"Falling at the Meat Market"
The body is bulked up like a Macy's balloon. The face is lumpy and puffed from bad plastic surgeries to enhance his cheek-bones. The voice is full of razor blades, punctuated by phlegm-caked gasps. For awhile now, Mickey Rourke has only taken roles that hide his mangled features. But he's been never less than interesting in those roles (even when he's been less than intelligible). Whether with sunglasses or the elaborate make-up that turned him into Frank Miller's "Marv'" in Sin City,"* Mickey Rourke has hidden himself as he does his sporadic film work. Whatever demons drive the actor have made securing financing for films featuring him difficult at best.** There have been a lot of missed opportunities: can you imagine Mickey Rourke in a Quentin Tarantino film? There's a sleaze-match made in back-water heaven.
So, here he is, Main-Eventing "The Wrestler," freak-showed out, his face obscured for the first few minutes of the film, as if delaying the inevitable and pretty soon, you ignore the puffery and start to see the performance, as restrained and gentle as anything he's done in years. He's getting all the acclaim for the film's "broken-down piece of meat" scene in the trailers, but there are moments of brilliance here—the animal-eye-of-panic that occasionally creeps out of Robin ("Call me 'Randy'") Ramzinski, aka Randy "The Ram" Robinson during a match, and an extended scene that begins as "The Ram," a heart attack forcing his retirement, steels himself for a shift working the deli counter at his day-job super-market. He spends a sullen couple of hours learning the ropes, and then—Ram-Jam!—his natural entertainer's instincts kick in as he starts dealing with customers. It's a scene that brings out a smile because Rourke is ad-libbing his way through it, glorying in the eccentricity of it all. It's as good as it gets for Rourke and his anti-Rocky character.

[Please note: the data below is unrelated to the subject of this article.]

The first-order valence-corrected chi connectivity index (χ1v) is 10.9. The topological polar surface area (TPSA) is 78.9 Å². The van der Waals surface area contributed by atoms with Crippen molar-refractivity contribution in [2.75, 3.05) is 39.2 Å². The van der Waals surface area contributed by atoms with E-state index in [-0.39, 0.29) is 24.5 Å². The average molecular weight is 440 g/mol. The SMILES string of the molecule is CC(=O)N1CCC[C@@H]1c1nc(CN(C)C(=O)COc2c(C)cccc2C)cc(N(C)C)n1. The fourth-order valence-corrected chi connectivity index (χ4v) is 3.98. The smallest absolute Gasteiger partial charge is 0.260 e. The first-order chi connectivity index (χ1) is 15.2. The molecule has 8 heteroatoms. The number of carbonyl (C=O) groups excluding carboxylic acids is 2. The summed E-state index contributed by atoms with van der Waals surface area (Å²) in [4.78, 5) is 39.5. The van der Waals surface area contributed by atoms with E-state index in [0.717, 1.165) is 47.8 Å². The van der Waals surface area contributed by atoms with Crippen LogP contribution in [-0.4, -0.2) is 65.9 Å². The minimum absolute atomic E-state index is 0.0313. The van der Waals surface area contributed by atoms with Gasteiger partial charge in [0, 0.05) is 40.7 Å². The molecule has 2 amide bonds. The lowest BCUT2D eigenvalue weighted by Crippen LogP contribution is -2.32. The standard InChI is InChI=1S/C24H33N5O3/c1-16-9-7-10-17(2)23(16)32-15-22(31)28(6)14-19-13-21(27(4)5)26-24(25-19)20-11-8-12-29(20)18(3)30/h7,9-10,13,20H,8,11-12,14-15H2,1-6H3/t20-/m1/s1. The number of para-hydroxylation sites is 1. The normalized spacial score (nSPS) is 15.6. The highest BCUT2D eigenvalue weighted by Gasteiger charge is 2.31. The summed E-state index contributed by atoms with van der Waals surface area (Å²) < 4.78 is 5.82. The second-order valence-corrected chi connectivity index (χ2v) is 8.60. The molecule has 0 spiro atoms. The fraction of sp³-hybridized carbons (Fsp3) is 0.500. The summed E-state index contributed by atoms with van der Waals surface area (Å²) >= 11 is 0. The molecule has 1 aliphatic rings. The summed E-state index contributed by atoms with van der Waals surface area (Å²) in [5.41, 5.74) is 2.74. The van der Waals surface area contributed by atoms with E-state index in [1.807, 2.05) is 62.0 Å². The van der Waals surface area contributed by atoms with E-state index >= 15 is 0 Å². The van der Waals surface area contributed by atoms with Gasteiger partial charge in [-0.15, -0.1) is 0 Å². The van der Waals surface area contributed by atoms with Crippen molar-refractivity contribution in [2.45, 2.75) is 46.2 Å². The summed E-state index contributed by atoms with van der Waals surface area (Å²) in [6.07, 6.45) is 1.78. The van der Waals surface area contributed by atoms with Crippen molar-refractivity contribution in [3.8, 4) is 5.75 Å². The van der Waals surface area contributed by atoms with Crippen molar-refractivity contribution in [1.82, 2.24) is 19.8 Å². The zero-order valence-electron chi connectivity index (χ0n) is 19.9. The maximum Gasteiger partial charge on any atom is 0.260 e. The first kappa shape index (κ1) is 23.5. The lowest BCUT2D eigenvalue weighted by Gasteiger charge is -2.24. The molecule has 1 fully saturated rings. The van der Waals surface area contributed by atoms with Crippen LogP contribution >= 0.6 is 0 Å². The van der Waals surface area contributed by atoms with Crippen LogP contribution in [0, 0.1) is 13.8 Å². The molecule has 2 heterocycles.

It is not fair to say that Rourke is the only reason to see "The Wrestler." Marisa Tomei does good tough work here as a working-class stripper, and Evan Rachel Wood makes a lot of the under-written role of Randy's estranged daughter. And while Darren Aronofsky became overly-stagey in his last film "The Fountain," here he's dogging Rourke's path with tight point-of-view compositions that breaks the faykabe and paints the world of the small-time pro wrestler—at least from the point-of-view of a face at House shows.. The petty rivalries and the macho camaraderie, the brief pre-show negotiated calls, and the sweaty stage-craft of brutality are all on hand-held de-glammed display. It's a world of soiled bandages and card-tables and getting back into the ring. It's as sordid a picture as Aronofsky can make it, but it doesn't hide the moments of personal grace between screw-ups and free-falls. It also shows that the biggest falls these post-modern gladiators take are the self-inflicted ones. It's final shot is one I've been thinking about for days.
"The Wrestler" is a Matinee. Not quite top of the card.
Portrait of the Artist as a Young Man:
Mickey Rourke as he appeared in "Diner"
* The man even did his press interviews for the film in the camouflaging "Marv" make-up. How twisted is that?
** He was nearly fired from "The Wrestler" even after Arronofsky had secured a deal for making it for less money than intended. The actor in the wings? Rourke's "Rumble Fish" co-star Nicolas Cage.